Ask an expert: Why you want your feature flags and product analytics working together - Mixpanel

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Experimentation is a huge part of getting your product right, whether it's trying out a new feature or potential tweaks to existing elements of your app. When it comes to running these kinds of product tests, using feature flags can be a really effective and minimally disruptive way to go. We spoke to David Martin,
Experimentation is a huge part of getting your product right, whether it's trying out a new feature or potential tweaks to existing elements of your app. When it comes to running these kinds of product tests, using feature flags can be a really effective and minimally disruptive way to go.

We spoke to David Martin, Senior Solution Engineer at Split, about how feature flags open up dynamic, low-risk possibilities for product experimentation—and, thanks to Split and Mixpanel's integration, without leaving data holes in your valuable product analytics.

For the uninitiated, can you give us a TLDR on feature flags?

Feature flags have been used by engineers since prehistoric times, even before Martin Fowler popularized them. Early flags turned snippets of code on and off, usually with configuration or properties files and sometimes in the database. Using a feature flag meant you could engage in trunk-based development.

So why are feature flags so helpful for experimentation? And what are the benefits of using a platform like Split to implement them rather than building your own?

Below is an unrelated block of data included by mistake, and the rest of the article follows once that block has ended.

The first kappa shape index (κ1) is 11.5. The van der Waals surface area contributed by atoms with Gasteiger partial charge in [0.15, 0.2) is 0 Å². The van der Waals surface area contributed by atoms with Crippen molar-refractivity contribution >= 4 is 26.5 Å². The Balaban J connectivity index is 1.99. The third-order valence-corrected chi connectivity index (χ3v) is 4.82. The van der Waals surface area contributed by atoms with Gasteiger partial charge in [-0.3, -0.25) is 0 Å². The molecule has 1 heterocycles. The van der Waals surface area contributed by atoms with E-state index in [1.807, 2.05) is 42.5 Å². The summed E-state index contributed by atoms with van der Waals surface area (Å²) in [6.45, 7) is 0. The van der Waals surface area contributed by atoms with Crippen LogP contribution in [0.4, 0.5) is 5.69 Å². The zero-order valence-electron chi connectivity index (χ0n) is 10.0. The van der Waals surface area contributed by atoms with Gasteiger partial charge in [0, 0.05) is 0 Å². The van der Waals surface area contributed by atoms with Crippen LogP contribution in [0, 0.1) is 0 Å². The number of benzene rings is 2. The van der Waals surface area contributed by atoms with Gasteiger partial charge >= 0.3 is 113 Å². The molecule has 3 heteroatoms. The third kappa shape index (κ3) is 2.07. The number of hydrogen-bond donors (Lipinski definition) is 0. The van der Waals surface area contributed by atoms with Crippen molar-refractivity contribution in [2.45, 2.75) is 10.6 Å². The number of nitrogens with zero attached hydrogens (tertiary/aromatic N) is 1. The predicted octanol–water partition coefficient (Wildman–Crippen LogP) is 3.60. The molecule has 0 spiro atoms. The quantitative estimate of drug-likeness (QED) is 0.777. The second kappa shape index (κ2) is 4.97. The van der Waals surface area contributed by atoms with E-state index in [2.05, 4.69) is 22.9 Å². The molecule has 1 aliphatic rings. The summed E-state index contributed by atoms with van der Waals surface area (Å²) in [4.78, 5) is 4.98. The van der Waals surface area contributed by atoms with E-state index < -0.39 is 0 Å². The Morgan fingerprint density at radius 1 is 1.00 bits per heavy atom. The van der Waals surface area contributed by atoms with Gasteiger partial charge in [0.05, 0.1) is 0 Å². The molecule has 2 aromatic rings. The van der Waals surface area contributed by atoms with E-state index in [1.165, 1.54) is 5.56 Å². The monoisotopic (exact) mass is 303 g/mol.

When it comes to experimentation through feature flags, the big selling points are being able to easily turn a feature on or off for a specific cohort of users, sometimes as small as 1% to start, in order to minimize the disruption to your overall user base.

Manual approaches to feature flag implementation can require a lot of engineering work, and that's even more true when it comes to building the kind of segmentation and targeting that goes into deploying experiments with them. Modern shops want to do these things to be competitive, but there's a mounting technical debt associated with building it yourself. Testing with feature flags via a platform like Split reduces technical labor and implementation time.

Can you give us a great use case you've seen for feature flag experimentation?

I'm very fond of the story of Imperfect Foods. A product manager over there explained to me that she…
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